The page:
Beyond fear and hate: Mobilising people power to create a new narrative on migration and diversity

Heaven Crawley, Simon McMahon

Research output: Book/ReportOther report

Abstract

Across Europe political and media debates on migration and diversity have become increasingly negative. There is growing evidence that narratives of fear and hate have moved from fringe positions to occupy the mainstream, changing the terms of the debate in many countries. These narratives are important. They set the boundaries of what are considered publicly acceptable opinions
and behaviours, and who does – and does not – have a voice. Some views may dominate, others may go unheard.

And they have consequences.

Negative political and media debates on migration and diversity undermine the integration of those who are newly arrived and they do far more than that. They also threaten relationships within and between long established communities, undermining a common sense of identity and solidarity and raising questions about the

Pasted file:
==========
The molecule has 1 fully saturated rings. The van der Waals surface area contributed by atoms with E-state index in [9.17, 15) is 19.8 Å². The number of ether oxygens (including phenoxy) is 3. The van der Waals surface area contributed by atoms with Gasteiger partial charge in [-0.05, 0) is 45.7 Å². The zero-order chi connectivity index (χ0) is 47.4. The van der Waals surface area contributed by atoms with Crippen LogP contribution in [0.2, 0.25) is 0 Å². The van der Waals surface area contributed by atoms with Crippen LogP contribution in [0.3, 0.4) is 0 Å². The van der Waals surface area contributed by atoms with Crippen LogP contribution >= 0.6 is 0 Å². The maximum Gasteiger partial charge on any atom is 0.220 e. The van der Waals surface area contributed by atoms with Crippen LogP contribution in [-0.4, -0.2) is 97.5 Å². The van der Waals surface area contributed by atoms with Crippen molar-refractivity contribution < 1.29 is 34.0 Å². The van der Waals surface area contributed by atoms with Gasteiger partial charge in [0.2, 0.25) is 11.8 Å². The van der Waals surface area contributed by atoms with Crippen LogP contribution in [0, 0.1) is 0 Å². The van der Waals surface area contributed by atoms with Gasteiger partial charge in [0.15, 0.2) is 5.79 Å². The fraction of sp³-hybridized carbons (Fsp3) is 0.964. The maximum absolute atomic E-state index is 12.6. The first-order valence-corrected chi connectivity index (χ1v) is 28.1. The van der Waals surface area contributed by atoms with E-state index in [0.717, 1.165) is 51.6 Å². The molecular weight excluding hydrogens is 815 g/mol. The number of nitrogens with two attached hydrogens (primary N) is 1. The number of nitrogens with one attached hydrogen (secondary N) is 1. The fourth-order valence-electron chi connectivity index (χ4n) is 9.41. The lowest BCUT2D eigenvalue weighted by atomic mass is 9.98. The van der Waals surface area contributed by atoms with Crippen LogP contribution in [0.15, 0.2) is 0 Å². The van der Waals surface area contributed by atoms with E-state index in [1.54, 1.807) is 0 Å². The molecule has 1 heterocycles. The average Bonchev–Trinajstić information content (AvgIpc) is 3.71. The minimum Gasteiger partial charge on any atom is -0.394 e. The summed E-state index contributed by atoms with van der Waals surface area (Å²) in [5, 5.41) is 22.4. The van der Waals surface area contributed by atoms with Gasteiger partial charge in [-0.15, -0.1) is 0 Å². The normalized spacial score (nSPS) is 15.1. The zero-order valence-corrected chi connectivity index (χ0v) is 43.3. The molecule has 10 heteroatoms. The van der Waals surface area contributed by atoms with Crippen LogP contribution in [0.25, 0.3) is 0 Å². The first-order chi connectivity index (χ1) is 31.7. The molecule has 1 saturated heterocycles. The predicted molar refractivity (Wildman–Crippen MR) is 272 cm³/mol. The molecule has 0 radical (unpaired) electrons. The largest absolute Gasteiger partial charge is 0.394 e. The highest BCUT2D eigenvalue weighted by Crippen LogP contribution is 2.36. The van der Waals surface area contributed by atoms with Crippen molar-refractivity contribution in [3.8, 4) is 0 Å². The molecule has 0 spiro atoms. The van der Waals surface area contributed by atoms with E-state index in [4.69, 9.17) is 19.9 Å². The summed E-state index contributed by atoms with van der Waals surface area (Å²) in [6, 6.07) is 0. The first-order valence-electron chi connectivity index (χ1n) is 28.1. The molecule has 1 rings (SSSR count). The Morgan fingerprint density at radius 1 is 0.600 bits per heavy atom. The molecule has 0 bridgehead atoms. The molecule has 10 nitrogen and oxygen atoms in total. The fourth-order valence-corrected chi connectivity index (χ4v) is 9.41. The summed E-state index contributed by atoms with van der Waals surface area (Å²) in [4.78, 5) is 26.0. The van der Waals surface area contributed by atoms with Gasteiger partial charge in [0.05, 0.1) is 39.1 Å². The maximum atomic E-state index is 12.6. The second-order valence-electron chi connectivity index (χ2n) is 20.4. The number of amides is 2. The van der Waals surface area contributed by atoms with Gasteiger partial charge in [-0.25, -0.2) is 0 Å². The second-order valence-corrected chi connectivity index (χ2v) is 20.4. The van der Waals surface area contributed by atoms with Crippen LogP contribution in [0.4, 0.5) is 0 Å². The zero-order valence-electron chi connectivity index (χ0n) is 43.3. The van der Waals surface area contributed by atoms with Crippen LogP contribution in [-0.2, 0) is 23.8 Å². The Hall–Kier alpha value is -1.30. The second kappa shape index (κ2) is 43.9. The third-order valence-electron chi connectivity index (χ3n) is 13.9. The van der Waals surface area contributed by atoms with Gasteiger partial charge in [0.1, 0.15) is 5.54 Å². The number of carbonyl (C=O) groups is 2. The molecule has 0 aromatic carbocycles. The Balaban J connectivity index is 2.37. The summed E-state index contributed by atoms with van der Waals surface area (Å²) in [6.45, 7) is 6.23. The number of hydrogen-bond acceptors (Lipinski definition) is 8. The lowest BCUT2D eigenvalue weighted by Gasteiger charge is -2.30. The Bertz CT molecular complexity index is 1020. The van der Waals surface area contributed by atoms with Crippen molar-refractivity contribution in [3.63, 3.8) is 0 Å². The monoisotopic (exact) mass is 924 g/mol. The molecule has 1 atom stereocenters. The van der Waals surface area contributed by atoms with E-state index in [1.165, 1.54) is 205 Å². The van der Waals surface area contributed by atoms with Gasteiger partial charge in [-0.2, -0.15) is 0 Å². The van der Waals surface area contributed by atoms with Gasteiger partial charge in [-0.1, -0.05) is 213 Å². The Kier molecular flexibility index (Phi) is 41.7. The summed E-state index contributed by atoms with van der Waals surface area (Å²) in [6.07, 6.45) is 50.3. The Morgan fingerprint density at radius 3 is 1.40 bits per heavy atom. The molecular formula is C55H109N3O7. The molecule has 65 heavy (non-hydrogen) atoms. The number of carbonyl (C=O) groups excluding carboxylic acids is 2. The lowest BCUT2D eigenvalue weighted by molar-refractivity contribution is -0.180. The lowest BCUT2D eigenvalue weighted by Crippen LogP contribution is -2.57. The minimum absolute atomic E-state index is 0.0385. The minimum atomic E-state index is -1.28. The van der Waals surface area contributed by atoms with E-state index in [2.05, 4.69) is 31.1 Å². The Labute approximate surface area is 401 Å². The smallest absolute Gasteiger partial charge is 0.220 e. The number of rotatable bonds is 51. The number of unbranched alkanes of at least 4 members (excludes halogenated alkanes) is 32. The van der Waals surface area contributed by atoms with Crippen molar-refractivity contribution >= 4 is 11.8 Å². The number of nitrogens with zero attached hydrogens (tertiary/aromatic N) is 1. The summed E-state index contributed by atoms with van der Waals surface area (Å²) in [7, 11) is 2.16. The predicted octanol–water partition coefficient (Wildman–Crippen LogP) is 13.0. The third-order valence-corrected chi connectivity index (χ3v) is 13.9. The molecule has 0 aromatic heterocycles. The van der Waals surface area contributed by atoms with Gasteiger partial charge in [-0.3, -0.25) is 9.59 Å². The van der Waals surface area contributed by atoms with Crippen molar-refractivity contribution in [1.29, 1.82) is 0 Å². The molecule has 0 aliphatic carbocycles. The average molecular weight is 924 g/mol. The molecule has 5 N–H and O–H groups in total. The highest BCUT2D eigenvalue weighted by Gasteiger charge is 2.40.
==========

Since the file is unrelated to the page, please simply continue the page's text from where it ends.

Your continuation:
values on which societies are based.

In this context it is important to ask who is driving dominant narratives on migration and diversity and for what purpose? Is this just about certain sections of the mainstream media or does political leadership make a difference to how people think – and talk – about issues of migration and diversity? Is there space for
the development of alternative voices? If migration is a ‘touchstone’ issue that taps into people’s deepest fears and anxieties, is it possible to capture and amplify some of the powerful counter-narratives developing at a local level to move the debate about migration and diversity beyond fear and hate?
Original languageEnglish
PublisherBen and Jerry's
Commissioning bodyBen and Jerrys
Number of pages34
Publication statusPublished - Oct 2016

Keywords

  • migration
  • asylum
  • public attitudes
  • UK
  • Germany
  • Netherlands
  • Sweden

ASJC Scopus subject areas

  • Social Sciences(all)

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